Honeypot is aptly named because, just like Pooh bear is drawn towards honey jars, spam bots are drawn towards form fields—especially form fields that may grant the ability to link back to their own websites. The Honeypot method inserts a hidden form field to forms with a field name like ‘homepage’. End users don’t see the field, so they don’t fill it out. But spam bots (usually using prewritten scripts) do see the field (usually), and add something to it. The Honeypot module detects this and blocks the form submission if there’s something in the field. Additionally, the Honeypot module for Drupal adds in a Timestamp-based deterrent. Usually, forms take at least a few seconds to fill out when a human is entering data into them—especially surveys, user registration forms, etc. Spam bots try to fill out as many forms as they can in as little time as possible, so they will often fill out a form within a couple seconds at most. The Honeypot module requires given interval to pass before a form can be submitted.

Pros: Simple and quick to create. Virtually no impact on end users when properly configured.
Cons: Does not prevent human authored spam. Bots can frequently leave the trap field blank and as a result the honeypot method may not be as effective in reducing spam as other techniques.

Facebook Comments

Facebook provides a “Comments Box” via their developer tools that allows users to comment on your website as long as they are signed in to Facebook. It is highly effective in reducing spam as Facebook is fairly vigilant in removing spam accounts and the comment engine itself has spam protection built in.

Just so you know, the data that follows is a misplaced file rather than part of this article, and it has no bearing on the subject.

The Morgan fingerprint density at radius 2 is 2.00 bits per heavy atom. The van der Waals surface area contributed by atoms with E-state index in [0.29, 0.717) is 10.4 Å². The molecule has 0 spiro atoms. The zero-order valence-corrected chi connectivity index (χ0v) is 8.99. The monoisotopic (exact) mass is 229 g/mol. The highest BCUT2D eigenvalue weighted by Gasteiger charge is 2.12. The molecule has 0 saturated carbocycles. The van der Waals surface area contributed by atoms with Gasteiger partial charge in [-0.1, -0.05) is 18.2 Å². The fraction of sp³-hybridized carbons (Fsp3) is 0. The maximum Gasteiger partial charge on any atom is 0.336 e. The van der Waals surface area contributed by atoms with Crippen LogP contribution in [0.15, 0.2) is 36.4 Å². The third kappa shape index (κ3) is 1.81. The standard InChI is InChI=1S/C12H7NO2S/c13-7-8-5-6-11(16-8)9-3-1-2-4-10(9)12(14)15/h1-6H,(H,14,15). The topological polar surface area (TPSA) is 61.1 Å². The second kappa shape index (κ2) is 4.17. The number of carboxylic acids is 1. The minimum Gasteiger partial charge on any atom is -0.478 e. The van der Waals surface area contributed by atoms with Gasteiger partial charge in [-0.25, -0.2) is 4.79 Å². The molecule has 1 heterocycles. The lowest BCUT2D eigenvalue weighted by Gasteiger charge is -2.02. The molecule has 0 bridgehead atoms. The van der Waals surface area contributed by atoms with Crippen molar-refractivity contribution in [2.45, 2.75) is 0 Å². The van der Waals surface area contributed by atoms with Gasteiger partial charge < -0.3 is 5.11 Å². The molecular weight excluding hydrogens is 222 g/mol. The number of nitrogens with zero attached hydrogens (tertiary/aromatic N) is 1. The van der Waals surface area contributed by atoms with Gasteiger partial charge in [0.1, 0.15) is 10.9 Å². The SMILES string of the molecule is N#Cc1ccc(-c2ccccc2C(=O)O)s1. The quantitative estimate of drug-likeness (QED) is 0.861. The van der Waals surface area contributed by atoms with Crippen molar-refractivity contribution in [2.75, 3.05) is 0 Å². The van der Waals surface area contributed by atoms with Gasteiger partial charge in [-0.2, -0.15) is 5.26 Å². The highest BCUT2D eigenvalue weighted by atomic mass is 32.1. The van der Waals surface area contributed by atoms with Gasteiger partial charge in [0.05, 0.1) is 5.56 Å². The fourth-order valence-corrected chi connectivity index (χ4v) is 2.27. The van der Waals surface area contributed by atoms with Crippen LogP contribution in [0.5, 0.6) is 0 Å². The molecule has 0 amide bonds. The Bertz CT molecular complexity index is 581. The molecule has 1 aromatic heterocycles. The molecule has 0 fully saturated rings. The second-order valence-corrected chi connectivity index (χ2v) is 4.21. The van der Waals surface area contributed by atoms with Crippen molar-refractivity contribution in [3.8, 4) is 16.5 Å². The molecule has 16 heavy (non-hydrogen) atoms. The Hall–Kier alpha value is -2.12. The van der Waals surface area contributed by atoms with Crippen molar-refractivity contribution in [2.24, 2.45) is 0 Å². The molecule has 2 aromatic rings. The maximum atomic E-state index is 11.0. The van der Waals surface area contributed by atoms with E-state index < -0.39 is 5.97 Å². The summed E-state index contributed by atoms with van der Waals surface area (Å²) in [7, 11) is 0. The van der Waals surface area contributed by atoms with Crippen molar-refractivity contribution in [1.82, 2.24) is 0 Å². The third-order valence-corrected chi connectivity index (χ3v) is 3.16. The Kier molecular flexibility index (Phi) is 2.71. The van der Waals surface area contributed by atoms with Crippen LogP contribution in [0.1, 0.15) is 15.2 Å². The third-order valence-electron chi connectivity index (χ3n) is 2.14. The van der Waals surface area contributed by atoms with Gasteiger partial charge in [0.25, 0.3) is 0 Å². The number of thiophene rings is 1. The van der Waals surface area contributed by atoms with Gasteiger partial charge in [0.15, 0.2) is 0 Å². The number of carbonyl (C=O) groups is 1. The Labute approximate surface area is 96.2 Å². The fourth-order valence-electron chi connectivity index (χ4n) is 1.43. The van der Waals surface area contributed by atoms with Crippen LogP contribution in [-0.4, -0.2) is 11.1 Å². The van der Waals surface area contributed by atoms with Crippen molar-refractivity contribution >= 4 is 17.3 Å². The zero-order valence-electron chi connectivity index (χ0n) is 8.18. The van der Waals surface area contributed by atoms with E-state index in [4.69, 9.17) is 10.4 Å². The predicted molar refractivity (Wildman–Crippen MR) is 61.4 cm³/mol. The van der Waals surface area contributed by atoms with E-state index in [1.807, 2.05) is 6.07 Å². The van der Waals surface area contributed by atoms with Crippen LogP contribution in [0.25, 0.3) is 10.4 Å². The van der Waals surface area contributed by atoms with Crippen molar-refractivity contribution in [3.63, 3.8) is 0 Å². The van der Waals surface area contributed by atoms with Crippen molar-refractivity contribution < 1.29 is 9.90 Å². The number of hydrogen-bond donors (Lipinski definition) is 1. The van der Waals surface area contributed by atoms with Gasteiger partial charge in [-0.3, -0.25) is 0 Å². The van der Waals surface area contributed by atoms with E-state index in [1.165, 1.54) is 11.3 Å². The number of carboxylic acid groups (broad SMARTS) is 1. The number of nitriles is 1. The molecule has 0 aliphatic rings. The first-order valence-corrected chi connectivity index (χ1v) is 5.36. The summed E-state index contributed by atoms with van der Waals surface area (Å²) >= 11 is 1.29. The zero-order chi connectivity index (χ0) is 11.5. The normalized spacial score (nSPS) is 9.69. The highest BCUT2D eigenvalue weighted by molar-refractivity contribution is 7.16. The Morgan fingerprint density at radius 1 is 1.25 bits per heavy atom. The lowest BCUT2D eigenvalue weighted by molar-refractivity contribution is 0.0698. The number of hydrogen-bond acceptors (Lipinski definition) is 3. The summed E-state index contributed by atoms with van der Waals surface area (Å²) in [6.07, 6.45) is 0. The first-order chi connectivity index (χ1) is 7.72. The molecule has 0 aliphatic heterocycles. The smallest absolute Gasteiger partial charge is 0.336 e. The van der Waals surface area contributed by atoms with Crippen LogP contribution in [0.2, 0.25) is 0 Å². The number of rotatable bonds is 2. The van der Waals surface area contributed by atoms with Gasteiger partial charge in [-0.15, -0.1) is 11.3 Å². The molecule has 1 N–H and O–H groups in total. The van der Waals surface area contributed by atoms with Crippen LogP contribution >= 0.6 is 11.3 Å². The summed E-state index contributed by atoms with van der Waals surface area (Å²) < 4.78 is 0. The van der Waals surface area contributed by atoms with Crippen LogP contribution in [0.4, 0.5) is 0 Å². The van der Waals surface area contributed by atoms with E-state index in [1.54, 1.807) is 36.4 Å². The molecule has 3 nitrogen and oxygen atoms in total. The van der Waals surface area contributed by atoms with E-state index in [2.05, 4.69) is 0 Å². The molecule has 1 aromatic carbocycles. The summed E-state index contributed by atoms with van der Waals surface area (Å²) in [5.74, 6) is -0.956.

Pros: Effective, mobile and responsive design friendly, robust moderation and distribution tools. Integrated with the Graph API.  Available for most platforms and CMS including WordPress and Drupal.
Cons: require that your users are registered with Facebook and willing to comment with their real identity. Performance concerns as a 3rd party script must load via Facebook servers. Depending on configuration can be costly to install and setup.


reCAPTCHA is a variation on a traditional image verification captcha that seeks to take the 150,000 hours spent worldwide everyday on solving captchas and channel it into something positive by helping to digitize books, newspapers and old time radio shows. By typing out the obscured text you’re translating scanned copies books and documents that can’t be read by computers and digitizing them. Currently, they are helping to digitize old editions of the New York Times and books from Google Books.

Pros – You’re contributing to the democratization of human knowledge, quite nobel. It’s free.
Cons – Does nothing to address the frustration of a normal captcha. The distinctive red border can disrupt some designs.


Crapcha pulls no punches, it is not designed to filter out spammers, it is designed to filter out everyone and frustrate users in the process. What CRAPCHA does is annoy users by presenting a CAPTCHA with indecipherable text. Sadly, this cynical image captcha is not too far off from the real thing in terms of difficulty.

Pros – You won’t get any spam submissions.
Cons – You won’t get any submissions at all.